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Hachiko: The world’s most loyal dog turns 100 this year

At the busy Shibuya Station in Tokyo, Japan, finding a central place on a gigantic mural is possibly the world’s most famous Akita dog, Hachiko. Surrounded by 20 other dogs in the Ryutaro Kitahara-designed artwork made with ceramic pieces, Hachiko stands out and continues to be the crowd-puller. Considered one of the world’s most loyal dogs, who continued to wait for his master at a train station long after his death, Hachiko’s 100th birthday anniversary will be celebrated by Japan and the rest of the world in November this year. We look at his story and enduring legacy.

Who was Hachiko?

Born in Odate in Akita Prefecture, Japan, in November 1923, Hachiko was reportedly sold to Hidesaburo Ueno, an agricultural scientist at the University of Tokyo, for a then princely sum of 30 yen. The pure-bred Akita pup travelled the long journey on an express train to reach Ueno in Shibuya from his birth town. Named Hachi after the number eight, considered lucky in Japan, ‘ko’ was added later as an honorific by Ueno’s students. In the book Hachi: The Truth of The Life and Legend of the Most Famous Dog in Japan, the dog’s biographer Mayumi Itoh recalls how the feeble puppy was looked after by Ueno and his partner Yae till it regained strength.

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The endearing relationship Hachiko shared with his master

A graduate of the agriculture department at Tokyo Imperial University, Ueno joined the faculty of his alma mater and often took the train to work from the Shibuya station. His three dogs, including Hachiko, would see him off and then wait at the station for his return in the evening. On May 21, 1925, when Ueno died of a cerebral haemorrhage at work at the age of 53, Hachiko was less than two years old. Though he spent the following months with different families, eventually he began staying with Ueno’s gardener Kikusaburo Kobayashi, but every day at the time when Ueno would return from the university, Hachiko walked to the station in the hope of finding him.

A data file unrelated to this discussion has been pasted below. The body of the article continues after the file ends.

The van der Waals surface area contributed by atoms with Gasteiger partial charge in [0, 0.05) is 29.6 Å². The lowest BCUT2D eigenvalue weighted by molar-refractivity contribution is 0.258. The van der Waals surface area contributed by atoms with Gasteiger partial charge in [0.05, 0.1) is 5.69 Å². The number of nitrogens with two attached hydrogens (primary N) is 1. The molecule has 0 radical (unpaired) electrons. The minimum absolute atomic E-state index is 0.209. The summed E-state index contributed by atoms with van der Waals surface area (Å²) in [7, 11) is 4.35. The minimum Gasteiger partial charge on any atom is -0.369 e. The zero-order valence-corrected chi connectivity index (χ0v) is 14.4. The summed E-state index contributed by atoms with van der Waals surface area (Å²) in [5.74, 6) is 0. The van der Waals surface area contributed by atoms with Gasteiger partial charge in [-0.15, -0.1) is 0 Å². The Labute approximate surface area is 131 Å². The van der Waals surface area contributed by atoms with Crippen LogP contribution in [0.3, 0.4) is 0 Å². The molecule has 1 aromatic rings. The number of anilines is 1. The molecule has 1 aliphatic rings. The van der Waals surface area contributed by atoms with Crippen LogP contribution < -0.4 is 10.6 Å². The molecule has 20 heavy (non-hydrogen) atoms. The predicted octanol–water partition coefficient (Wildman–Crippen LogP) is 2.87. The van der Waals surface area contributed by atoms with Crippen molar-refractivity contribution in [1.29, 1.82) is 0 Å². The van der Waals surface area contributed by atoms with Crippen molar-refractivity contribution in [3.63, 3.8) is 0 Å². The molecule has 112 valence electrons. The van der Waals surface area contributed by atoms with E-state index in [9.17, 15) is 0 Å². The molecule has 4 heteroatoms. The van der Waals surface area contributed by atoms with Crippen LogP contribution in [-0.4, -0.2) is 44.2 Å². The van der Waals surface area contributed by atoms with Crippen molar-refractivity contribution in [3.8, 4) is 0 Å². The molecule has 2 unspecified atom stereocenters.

How Hachiko became a national hero

While Hachiko’s station visits initially upset station employees and passengers, one of Ueno’s students, Hirokichi Saito, who was conducting research on Akita dogs, published numerous articles about his loyalty, including one in 1932 in ‘Asahi Shimbun’, a popular daily in Japan, which brought immediate attention onto Hachiko. Soon, the station began receiving donations and there were visitors to see the canine.

When Hachiko died in 1935 at the age of 11, due to cancer and a filariasis infection, his funeral was attended by hundreds, and Buddhist monks offered prayers for him.

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Hachiko was still alive when a bronze statue of him by artist Teru Ando was erected outside the Shibuya Station in Tokyo in 1934. While this was melted during World War II, Ando’s son Takeshi built a new statue to replace it in 1948, which still stands outside the station. Several other statues of Hachiko can be found across Japan, including one outside the Odate Station and another at the Akita Dog Museum in Odate. In March 2015, to commemorate the 80th anniversary of Hachiko’s demise, the Faculty of Agriculture at the University of Tokyo unveiled a bronze statue that depicts an excited Hachiko meeting his master Ueno.

Upon his demise, Hachiko’s fur was also preserved and his taxidermy is on display at the National Museum of Nature and Science in Tokyo.

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While Hachiko’s story is narrated to school children in Japan as a lesson in loyalty, several books also recall his story and numerous movies, based on him, have been released, including the 2009 Richard Gere-starrer Hachi: A Dog’s Tale, and the 1987 Japanese drama film Hachikō Monogatari, directed by Seijirō Kōyama.

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